What causes nut allergy in babies
Food contains additives for numerous reasons, such as to preserve it, to help make it safe to eat for longer, and to give colour or texture.
All food additives go through strict safety testing before they can be used. Food labelling must clearly show additives in the list of ingredients, including their name or «E» number and their function, such as «colour» or «preservative».
A few people own adverse reactions to some food additives, love sulphites, but reactions to ordinary foods, such as milk or soya, are much more common.
Read more about food colours and hyperactivity.
Sheet final reviewed: 24 July 2018
Next review due: 24 July 2021
If you ponder your kid is having an allergic reaction to a food, seek medical advice urgently as symptoms can worsen rapidly.
If breathing is affected, call triple zero (000) and enquire for an ambulance.
How will I know if my kid has a food allergy?
An allergic reaction can consist of 1 or more of the following:
- wheezing and shortness of breath
- diarrhoea or vomiting
- a cough
- runny or blocked nose
- itchy throat and tongue
- swollen lips and throat
- itchy skin or rash
- sore, red and itchy eyes
In a few cases, foods can cause a severe allergic reaction (anaphylaxis) that can be life-threatening.
Get medical advice if you ponder your kid is having an allergic reaction to a specific food.
Don’t be tempted to experiment by cutting out a major food, such as milk, because this could lead to your kid not getting the nutrients they need. Talk to your health visitor or GP, who may refer you to a registered dietitian.
Your kid has a higher risk of developing a peanut allergy if they already own a known allergy (such as eczema or a diagnosed food allergy), or there’s a history of allergy in their immediate family (such as asthma, eczema or hay fever).
There is evidence that having peanuts regularly before 12 months can reduce the risk of developing peanut allergy.
If your kid already has an egg allergy, another food allergy or severe eczema, talk to your doctor before you give peanuts or food containing peanuts to your kid for the first time.
If you would love to eat peanuts or foods containing peanuts (such as peanut butter) while breastfeeding, you can do so unless you’re allergic to them or your health professional advises you not to.
Avoid giving your kid peanuts and foods containing peanuts before the age of 6 months.
Foods containing peanuts include peanut butter, peanut (groundnut) oil and some snacks. Little children are at a higher risk of choking on little objects, so avoid giving whole peanuts or nuts to children under age 5-years-old.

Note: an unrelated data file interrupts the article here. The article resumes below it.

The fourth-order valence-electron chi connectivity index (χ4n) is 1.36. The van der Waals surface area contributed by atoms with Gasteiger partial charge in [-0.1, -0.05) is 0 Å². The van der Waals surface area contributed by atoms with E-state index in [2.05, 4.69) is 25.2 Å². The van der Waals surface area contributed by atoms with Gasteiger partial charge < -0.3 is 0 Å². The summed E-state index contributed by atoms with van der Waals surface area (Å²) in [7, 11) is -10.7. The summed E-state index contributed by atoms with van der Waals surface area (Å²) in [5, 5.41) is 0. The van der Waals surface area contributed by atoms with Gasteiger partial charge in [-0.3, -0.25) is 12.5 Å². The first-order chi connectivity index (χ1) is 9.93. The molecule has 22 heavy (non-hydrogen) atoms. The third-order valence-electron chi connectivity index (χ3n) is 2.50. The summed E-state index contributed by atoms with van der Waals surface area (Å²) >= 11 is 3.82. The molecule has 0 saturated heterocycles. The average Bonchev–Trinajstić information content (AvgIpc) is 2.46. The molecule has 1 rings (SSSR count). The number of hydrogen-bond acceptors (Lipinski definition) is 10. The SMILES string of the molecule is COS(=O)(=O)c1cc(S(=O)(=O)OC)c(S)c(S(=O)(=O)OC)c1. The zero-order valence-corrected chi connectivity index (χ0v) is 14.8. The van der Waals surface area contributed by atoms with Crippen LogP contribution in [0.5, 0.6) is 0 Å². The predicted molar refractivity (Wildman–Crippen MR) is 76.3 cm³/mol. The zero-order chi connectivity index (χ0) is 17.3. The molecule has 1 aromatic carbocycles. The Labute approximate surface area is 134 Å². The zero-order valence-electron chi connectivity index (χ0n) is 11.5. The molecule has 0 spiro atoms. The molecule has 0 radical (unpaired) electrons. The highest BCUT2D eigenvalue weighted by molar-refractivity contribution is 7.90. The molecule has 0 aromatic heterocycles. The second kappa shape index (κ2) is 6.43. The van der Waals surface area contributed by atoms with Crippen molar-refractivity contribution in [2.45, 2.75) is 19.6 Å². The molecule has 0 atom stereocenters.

Read food labels carefully and avoid foods if you’re not certain whether they contain peanuts.
Introducing foods that could trigger allergy
When you start introducing solid foods to your baby from around 6 months ancient, introduce the foods that can trigger allergic reactions one at a time and in extremely little amounts so that you can spot any reaction.
These foods are:
- foods that contain gluten, including wheat, barley and rye
- cows’ milk
- eggs (eggs without a red lion stamp should not be eaten raw or lightly cooked)
- shellfish (don’t serve raw or lightly cooked)
- nuts and peanuts (serve them crushed or ground)
- seeds (serve them crushed or ground)
See more about foods to avoid giving babies and young children.
These foods can be introduced from around 6 months as part of your baby’s diet, just love any other foods.
Once introduced and if tolerated, these foods should become part of your baby’s usual diet to minimise the risk of allergy.
Evidence has shown that delaying the introduction of peanut and hen’s eggs beyond 6 to 12 months may increase the risk of developing an allergy to these foods.
Lots of children outgrow their allergies to milk or eggs, but a peanut allergy is generally lifelong.
If your kid has a food allergy, read food labels carefully.
Avoid foods if you are not certain whether they contain the food your kid is allergic to.
Food contains additives for a variety of reasons, such as to preserve it, to assist make it safe to eat for longer and to give colour or texture.
All food additives go through rigorous assessments for safety before they can be used.
Food labelling must clearly show additives in the list of ingredients, including their name or number and their function, such as ‘colouring’ or ‘preservative’.
A few people own adverse reactions to some food additives, but reactions to ordinary foods, such as milk or soy, are much more common.
It’s recommended that when your baby is ready, at around 6 months (but not before 4 months), introduce a variety of solid foods, starting with iron-rich foods, while continuing breastfeeding.
Hydrolysed (partially and extensively) baby formula is not recommended for the prevention of allergies.
When you start introducing solids (weaning), introduce the foods that commonly cause allergies one at a time so that you can spot any reactions. Don’t delay introducing a food just because it’s considered a common allergen. These foods include: milk, eggs, wheat, nuts, seeds, fish and shellfish. However, don’t introduce any of these foods before 6 months.
There is evidence that infants should be given allergenic solid foods including peanut butter, cooked egg and dairy and wheat products in the first year of life.
This includes infants at high risk of allergy.
Don’t be tempted to experiment by cutting out a major food, such as milk, as this could lead to your kid not getting the nutrients they need. Talk to your doctor, who may refer you to a registered dietitian.